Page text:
After the slightly rocky start we were ready to head off and explore the countryside the next day. We squeezed everything and everyone into the car, glad we’d gone for the SUV and not a smaller option! Our first day we drove through some amazing and varied scenery, starting in lush green valleys and going through dry areas of multi-coloured rocks and cacti. We stopped for a simple but tasty lunch of meats and cheese from a tiny road-side hut at the top of a mountain pass, this was some of the best cheese and meat we’ve tasted on this trip!
We finished the day in Cachi, a very pretty town but surprisingly more expensive than Salta. After some exploring we found the municipal campsite which offered very cheap dorms but we had to go back to the centre of town to book. So we headed back to the tourist office and booked ourselves a 5 person dorm. We got some tips from the tourist office for a place to eat and decided we were more desperate for food and internet so we would check in later.
We had a nice meal then headed to the hostel. When we got there it was deserted and it appeared we’d missed the staff by about 10 minutes. We tried the door to the room we’d reserved but it was locked. We spoke to someone staying there and they gave us the owners phone number, but no answer. So we decided to just sleep in 5 empty beds in a 12 bed dorm. We unloaded sleeping bag liners from the car and went to bed, trying to avoid the nasty looking mattresses by wrapping ourselves up despite the heat. About an hour later a family of seven, including some small children, burst into the room, crashing around and laughing whilst getting ready for bed. The curtains were paper thin, and needless to say we didn’t really sleep well! But on the plus side, we did get the room for free as we didn’t see any staff before leaving the next day.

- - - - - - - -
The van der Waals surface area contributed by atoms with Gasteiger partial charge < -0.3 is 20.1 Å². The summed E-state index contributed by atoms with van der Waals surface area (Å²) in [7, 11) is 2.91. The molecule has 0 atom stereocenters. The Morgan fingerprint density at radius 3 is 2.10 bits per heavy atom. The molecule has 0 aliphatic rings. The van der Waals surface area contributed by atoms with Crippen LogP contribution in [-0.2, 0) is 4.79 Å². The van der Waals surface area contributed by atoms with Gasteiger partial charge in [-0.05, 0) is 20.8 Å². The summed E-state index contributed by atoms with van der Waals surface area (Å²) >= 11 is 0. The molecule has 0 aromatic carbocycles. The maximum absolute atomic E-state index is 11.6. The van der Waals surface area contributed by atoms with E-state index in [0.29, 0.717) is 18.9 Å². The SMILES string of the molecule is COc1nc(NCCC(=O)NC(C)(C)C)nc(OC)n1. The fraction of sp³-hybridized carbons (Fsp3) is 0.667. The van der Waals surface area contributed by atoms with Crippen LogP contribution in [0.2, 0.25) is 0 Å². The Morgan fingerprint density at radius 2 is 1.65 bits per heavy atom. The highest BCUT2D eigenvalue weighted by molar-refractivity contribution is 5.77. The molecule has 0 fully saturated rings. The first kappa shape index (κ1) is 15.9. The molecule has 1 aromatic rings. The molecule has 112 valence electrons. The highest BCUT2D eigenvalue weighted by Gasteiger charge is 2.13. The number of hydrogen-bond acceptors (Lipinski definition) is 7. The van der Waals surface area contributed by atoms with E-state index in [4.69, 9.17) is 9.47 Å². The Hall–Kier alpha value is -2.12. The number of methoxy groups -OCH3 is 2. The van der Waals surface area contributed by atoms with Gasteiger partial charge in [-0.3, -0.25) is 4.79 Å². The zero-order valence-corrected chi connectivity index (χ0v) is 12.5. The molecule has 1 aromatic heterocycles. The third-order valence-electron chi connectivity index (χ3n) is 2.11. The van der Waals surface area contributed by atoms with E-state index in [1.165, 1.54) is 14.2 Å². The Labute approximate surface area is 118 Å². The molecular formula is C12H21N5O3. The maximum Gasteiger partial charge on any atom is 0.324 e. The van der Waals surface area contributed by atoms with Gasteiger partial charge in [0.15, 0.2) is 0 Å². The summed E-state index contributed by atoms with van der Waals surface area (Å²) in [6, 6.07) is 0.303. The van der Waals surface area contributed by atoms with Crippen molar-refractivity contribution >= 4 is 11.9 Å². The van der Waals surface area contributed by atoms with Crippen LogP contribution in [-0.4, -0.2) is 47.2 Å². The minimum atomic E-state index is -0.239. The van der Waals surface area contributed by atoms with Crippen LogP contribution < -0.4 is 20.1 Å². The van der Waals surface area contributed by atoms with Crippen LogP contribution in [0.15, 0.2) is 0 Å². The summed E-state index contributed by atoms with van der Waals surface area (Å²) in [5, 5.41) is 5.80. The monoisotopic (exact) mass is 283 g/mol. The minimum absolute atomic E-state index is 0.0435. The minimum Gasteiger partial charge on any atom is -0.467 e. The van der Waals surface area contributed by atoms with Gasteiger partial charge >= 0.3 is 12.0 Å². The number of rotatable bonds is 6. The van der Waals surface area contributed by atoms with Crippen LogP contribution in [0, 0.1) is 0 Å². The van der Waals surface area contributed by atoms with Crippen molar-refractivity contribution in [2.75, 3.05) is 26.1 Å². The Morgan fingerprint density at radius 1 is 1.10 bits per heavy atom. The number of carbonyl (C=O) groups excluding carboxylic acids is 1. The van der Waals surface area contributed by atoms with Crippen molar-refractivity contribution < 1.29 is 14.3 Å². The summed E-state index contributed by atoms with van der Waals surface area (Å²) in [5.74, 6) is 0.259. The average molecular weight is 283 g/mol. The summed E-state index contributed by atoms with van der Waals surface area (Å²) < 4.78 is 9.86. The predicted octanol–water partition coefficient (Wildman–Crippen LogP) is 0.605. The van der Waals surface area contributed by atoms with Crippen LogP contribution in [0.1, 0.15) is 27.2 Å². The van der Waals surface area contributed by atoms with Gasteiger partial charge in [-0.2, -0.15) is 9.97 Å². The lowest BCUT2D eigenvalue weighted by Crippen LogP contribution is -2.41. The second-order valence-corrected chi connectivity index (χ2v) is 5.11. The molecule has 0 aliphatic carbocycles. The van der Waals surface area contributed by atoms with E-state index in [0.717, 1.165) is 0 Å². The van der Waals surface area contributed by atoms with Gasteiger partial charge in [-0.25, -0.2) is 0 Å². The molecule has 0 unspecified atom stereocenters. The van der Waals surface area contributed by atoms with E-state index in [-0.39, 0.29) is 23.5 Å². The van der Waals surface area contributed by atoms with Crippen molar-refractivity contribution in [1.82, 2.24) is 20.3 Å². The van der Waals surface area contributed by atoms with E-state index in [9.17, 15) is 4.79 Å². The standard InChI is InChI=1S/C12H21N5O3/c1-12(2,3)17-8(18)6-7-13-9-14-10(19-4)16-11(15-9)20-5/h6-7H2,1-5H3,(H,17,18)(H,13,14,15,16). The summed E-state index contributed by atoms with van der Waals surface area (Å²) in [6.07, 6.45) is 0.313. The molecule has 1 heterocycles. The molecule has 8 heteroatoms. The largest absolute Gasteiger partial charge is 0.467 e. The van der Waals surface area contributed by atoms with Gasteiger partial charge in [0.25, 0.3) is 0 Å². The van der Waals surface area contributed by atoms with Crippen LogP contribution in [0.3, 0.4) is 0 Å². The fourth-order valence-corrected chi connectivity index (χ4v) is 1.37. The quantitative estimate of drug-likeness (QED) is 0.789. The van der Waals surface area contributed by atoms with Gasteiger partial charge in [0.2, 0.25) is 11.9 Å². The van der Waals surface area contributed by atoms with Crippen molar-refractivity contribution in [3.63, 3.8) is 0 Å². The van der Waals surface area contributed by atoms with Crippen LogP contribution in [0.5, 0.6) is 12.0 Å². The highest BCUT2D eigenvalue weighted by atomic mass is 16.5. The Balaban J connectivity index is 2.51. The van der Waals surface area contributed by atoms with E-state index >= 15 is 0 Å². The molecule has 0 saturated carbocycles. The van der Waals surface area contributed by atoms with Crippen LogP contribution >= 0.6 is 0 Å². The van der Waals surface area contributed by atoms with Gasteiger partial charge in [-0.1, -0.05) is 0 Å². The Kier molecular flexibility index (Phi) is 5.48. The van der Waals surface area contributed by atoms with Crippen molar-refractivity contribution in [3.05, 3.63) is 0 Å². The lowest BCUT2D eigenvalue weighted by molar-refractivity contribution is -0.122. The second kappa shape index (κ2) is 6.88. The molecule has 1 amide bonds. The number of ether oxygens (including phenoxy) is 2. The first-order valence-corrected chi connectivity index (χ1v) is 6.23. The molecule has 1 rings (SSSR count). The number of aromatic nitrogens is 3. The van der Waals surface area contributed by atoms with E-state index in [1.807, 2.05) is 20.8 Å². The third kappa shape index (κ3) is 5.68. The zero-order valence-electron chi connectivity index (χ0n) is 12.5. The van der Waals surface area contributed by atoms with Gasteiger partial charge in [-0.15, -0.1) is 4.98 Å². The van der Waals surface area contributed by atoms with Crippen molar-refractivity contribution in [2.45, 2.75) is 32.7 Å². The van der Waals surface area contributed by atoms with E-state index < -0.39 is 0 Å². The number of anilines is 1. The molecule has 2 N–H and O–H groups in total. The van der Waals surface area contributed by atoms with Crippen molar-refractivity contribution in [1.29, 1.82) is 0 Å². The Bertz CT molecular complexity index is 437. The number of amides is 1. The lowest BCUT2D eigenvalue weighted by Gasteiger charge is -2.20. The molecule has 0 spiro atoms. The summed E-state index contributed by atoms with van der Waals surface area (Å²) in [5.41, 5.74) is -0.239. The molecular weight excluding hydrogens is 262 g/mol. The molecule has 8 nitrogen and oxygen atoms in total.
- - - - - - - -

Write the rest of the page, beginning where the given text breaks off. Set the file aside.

Day 2: Cachi to Seclantas
Day two started slowly with a leisurely breakfast and trip to buy food and a new hat for me (my old one having sadly blown away in the desert in Chile!). We went to the ATM whilst Chris drove to get petrol. He’d been gone ages and we were starting to worry so I went and got wifi so I could call him. There was no answer so Ellory and I decided to walk up to the petrol station and check. It turned out he was fine, and parked at the front of a huge queue of cars waiting for refuelling of the petrol station to finish. He was chatting to an Argentinian couple and getting tips for our trip. Ellory and I headed back to collect the others. I suddenly realised I couldn’t find Chris’s bank card that I had used to get cash out earlier. It wasn’t in my pocket and I knew it wasn’t in the ATM as Adeline had used the machine after me. I was fairly calm as I knew we had a couple of other account cards with us so it wasn’t the end of the world, but still very annoying! We all searched the street on the way back but couldn’t see the card. I was counting it lost by this time but we drove back into town anyway and asked at the bank and tourist office.
The tourist information suggested we announce on the local ‘radio’, which seemed to involve two people talking on a speaker system in the central square. We decided to give it a go and left our details with them, asking anyone to hand in the card to the tourist information centre. We decided to go ahead and call the bank and cancel the card anyway. Chris had been on the phone for a while when one of the radio guys walked up to the car and knocked on the window. Someone had handed in the card! We were amazed and, shouting gracias to the man, I ran to get Chris off the phone before he cancelled the card! Thankfully HSBC customer service is terribly slow so Chris was still on hold (10 minutes on an international call!). I was so impressed with the kindness and honesty in this little town, what a relief!
We were finally able to start on our drive for the second day of the road trip. We headed to a small town called Seclantás where we had a picnic in the picturesque deserted main square. We headed out to the Laguna de Brealito. This was a small lake in a lovely setting surrounded by impressive hills and rock formations. The drive there and back was on a steep windy and sandy road and Adeline did a great job of getting us there and back in one piece (again, definitely glad we took the larger car!).